Toward Text-to-Picture Synthesis

author: Andrew B. Goldberg, University of Wisconsin - Madison
published: Jan. 19, 2010,   recorded: December 2009,   views: 104

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Description

It is estimated that more that 2 million people in the United States have significant communication impairments that result in them relying on methods other than natural speech alone for communication [2]. One type of commonly used augmentative and alternative communication (AAC) system is pictorial communication software such as SymWriter [8], which uses a lookup table to transliterate each word (or common phrase) in a sentence into an icon. This is an example of converting information between modalities. However, the resulting sequence of icons can be difficult to understand. We have been developing general-purpose Text-to-Picture (TTP) synthesis algorithms [10, 5] to improve understandability using machine learning techniques. Our goal is to help users with special needs, such as the elderly or those with disabilities, to rapidly browse documents through pictorial summaries (e.g., Figure 5). Our TTP system targets general English. This differs from other pictorial conversion systems that require hand-crafted narrative descriptions of a scene [1, 9], 3D models [3], or special domains [6]. Instead, we use a concatenative or “collage” approach. In this talk, we discuss how machine learning enables the key components of our TTP system.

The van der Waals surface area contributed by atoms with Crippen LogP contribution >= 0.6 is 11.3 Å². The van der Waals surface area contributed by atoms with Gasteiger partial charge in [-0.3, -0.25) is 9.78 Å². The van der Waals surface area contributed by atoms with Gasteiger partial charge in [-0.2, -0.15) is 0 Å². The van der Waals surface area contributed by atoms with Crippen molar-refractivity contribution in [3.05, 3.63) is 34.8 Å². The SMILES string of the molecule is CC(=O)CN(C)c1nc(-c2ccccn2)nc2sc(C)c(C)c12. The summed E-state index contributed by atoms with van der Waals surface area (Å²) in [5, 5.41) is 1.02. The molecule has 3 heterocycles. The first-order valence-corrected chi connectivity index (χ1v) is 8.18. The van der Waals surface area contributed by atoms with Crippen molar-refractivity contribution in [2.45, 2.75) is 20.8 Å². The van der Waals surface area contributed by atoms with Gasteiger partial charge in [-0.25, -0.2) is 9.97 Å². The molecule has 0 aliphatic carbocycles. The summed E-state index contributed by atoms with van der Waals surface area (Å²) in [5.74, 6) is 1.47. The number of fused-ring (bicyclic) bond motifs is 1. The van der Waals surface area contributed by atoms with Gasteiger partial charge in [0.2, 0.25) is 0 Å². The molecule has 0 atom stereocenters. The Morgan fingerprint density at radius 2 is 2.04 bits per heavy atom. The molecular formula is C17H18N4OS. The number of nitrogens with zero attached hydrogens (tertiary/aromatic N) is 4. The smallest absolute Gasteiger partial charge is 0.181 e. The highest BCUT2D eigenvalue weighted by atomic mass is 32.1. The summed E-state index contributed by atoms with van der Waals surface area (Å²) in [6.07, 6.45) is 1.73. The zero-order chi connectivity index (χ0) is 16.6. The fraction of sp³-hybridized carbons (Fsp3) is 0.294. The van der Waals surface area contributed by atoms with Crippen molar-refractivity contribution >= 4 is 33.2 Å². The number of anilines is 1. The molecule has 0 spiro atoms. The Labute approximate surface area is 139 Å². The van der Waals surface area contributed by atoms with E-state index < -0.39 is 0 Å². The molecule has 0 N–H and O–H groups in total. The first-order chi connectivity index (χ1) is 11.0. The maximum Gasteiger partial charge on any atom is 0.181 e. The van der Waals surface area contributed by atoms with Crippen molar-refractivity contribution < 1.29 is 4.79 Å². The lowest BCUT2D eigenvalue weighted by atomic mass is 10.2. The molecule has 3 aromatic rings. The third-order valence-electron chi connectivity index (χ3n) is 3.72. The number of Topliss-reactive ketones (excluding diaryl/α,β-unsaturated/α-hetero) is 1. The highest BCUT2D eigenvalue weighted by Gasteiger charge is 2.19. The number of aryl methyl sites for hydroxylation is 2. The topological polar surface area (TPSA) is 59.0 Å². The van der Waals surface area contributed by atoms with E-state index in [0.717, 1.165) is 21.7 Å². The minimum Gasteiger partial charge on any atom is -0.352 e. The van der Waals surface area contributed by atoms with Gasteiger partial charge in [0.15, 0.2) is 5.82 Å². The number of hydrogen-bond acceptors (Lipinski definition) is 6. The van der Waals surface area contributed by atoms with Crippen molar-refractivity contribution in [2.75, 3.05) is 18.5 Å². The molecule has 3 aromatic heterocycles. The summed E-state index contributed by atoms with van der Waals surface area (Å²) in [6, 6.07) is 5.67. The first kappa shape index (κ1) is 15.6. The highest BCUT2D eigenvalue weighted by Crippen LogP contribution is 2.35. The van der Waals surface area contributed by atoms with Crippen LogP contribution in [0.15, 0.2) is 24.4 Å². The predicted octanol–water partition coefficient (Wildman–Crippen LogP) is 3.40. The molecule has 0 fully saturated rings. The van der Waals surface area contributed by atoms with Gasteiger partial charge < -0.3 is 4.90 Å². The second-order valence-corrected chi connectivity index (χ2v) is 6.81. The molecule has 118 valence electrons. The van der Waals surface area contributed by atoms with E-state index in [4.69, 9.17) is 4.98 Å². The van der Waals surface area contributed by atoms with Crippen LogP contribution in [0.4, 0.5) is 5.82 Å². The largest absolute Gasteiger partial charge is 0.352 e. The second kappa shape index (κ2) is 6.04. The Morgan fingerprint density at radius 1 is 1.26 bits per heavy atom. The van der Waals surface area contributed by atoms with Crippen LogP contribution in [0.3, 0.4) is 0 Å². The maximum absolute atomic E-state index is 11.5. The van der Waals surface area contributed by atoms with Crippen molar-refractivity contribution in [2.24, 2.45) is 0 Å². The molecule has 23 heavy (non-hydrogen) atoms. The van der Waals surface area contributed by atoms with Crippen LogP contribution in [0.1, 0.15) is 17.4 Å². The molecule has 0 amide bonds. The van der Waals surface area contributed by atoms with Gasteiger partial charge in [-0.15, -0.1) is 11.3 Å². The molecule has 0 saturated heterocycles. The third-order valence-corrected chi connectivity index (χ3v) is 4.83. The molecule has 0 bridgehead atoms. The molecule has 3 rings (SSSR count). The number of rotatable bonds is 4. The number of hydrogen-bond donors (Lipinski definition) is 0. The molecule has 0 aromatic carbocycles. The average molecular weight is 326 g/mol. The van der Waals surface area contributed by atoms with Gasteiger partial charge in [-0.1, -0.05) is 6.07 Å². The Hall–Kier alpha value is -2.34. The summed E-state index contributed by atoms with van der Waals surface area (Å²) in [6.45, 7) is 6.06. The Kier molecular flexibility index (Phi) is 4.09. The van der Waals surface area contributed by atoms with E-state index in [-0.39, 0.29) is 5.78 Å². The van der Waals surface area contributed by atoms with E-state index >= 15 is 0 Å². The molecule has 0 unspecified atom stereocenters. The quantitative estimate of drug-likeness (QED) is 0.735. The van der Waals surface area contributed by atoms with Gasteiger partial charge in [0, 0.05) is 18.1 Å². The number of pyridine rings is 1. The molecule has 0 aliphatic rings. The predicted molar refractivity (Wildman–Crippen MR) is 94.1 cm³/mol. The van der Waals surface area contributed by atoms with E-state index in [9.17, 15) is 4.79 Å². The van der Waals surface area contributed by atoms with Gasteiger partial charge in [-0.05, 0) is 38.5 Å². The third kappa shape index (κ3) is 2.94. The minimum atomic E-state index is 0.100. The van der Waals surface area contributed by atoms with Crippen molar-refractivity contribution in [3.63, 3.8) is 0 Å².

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Download slides icon Download slides: nips09_goldberg_ttp_01.pdf (1.2 MB)


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